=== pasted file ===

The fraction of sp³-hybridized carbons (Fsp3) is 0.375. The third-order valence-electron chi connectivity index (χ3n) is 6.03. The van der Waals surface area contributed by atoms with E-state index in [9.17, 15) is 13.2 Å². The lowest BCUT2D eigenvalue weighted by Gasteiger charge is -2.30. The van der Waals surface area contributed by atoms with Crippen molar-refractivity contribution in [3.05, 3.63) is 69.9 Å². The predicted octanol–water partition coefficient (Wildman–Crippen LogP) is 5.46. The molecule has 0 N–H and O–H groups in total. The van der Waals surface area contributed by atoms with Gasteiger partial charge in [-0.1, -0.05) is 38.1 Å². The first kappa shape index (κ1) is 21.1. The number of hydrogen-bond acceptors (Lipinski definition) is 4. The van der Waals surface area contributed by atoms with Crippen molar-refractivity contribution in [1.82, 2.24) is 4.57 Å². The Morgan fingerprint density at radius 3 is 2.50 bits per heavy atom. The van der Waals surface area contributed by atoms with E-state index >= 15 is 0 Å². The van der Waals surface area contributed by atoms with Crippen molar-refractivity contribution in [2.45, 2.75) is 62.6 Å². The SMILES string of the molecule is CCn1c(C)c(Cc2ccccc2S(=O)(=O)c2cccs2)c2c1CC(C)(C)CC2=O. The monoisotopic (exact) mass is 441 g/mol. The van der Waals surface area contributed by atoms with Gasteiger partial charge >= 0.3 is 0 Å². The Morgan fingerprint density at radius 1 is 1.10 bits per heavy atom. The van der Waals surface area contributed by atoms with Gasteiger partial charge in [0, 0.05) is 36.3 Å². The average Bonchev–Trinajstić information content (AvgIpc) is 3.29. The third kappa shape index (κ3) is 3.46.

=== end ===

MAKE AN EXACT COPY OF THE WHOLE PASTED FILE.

The fraction of sp³-hybridized carbons (Fsp3) is 0.375. The third-order valence-electron chi connectivity index (χ3n) is 6.03. The van der Waals surface area contributed by atoms with E-state index in [9.17, 15) is 13.2 Å². The lowest BCUT2D eigenvalue weighted by Gasteiger charge is -2.30. The van der Waals surface area contributed by atoms with Crippen molar-refractivity contribution in [3.05, 3.63) is 69.9 Å². The predicted octanol–water partition coefficient (Wildman–Crippen LogP) is 5.46. The molecule has 0 N–H and O–H groups in total. The van der Waals surface area contributed by atoms with Gasteiger partial charge in [-0.1, -0.05) is 38.1 Å². The first kappa shape index (κ1) is 21.1. The number of hydrogen-bond acceptors (Lipinski definition) is 4. The van der Waals surface area contributed by atoms with Crippen molar-refractivity contribution in [1.82, 2.24) is 4.57 Å². The Morgan fingerprint density at radius 3 is 2.50 bits per heavy atom. The van der Waals surface area contributed by atoms with E-state index >= 15 is 0 Å². The van der Waals surface area contributed by atoms with Crippen molar-refractivity contribution in [2.45, 2.75) is 62.6 Å². The SMILES string of the molecule is CCn1c(C)c(Cc2ccccc2S(=O)(=O)c2cccs2)c2c1CC(C)(C)CC2=O. The monoisotopic (exact) mass is 441 g/mol. The van der Waals surface area contributed by atoms with Gasteiger partial charge >= 0.3 is 0 Å². The Morgan fingerprint density at radius 1 is 1.10 bits per heavy atom. The van der Waals surface area contributed by atoms with Gasteiger partial charge in [0, 0.05) is 36.3 Å². The average Bonchev–Trinajstić information content (AvgIpc) is 3.29. The third kappa shape index (κ3) is 3.46.